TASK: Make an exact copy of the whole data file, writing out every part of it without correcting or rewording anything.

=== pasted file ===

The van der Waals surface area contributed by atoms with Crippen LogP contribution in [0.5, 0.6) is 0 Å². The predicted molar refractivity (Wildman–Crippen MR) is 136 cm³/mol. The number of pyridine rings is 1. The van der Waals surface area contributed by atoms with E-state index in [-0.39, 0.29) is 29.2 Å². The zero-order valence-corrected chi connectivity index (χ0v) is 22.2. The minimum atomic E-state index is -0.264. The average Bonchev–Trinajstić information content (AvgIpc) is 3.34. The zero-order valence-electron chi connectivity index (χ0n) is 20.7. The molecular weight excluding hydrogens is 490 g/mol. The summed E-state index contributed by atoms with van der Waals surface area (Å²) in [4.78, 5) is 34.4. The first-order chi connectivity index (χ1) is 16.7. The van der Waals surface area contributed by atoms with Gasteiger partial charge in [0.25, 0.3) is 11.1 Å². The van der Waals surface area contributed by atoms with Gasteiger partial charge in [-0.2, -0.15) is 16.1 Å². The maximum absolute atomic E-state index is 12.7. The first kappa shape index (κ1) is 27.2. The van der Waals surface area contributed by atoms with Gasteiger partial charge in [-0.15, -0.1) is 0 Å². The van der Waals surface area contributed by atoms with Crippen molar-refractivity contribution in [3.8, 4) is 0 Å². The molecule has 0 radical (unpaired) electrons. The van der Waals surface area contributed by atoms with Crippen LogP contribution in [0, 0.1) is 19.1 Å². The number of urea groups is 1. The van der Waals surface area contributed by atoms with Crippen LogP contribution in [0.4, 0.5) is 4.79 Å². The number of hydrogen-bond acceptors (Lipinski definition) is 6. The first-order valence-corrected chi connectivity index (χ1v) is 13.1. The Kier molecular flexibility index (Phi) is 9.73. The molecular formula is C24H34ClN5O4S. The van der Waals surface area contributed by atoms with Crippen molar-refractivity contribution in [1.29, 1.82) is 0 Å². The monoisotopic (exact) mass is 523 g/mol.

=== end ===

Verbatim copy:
The van der Waals surface area contributed by atoms with Crippen LogP contribution in [0.5, 0.6) is 0 Å². The predicted molar refractivity (Wildman–Crippen MR) is 136 cm³/mol. The number of pyridine rings is 1. The van der Waals surface area contributed by atoms with E-state index in [-0.39, 0.29) is 29.2 Å². The zero-order valence-corrected chi connectivity index (χ0v) is 22.2. The minimum atomic E-state index is -0.264. The average Bonchev–Trinajstić information content (AvgIpc) is 3.34. The zero-order valence-electron chi connectivity index (χ0n) is 20.7. The molecular weight excluding hydrogens is 490 g/mol. The summed E-state index contributed by atoms with van der Waals surface area (Å²) in [4.78, 5) is 34.4. The first-order chi connectivity index (χ1) is 16.7. The van der Waals surface area contributed by atoms with Gasteiger partial charge in [0.25, 0.3) is 11.1 Å². The van der Waals surface area contributed by atoms with Gasteiger partial charge in [-0.2, -0.15) is 16.1 Å². The maximum absolute atomic E-state index is 12.7. The first kappa shape index (κ1) is 27.2. The van der Waals surface area contributed by atoms with Gasteiger partial charge in [-0.15, -0.1) is 0 Å². The van der Waals surface area contributed by atoms with Crippen molar-refractivity contribution in [3.8, 4) is 0 Å². The molecule has 0 radical (unpaired) electrons. The van der Waals surface area contributed by atoms with Crippen LogP contribution in [0, 0.1) is 19.1 Å². The number of urea groups is 1. The van der Waals surface area contributed by atoms with Crippen LogP contribution in [0.4, 0.5) is 4.79 Å². The number of hydrogen-bond acceptors (Lipinski definition) is 6. The first-order valence-corrected chi connectivity index (χ1v) is 13.1. The Kier molecular flexibility index (Phi) is 9.73. The molecular formula is C24H34ClN5O4S. The van der Waals surface area contributed by atoms with Crippen molar-refractivity contribution in [1.29, 1.82) is 0 Å². The monoisotopic (exact) mass is 523 g/mol.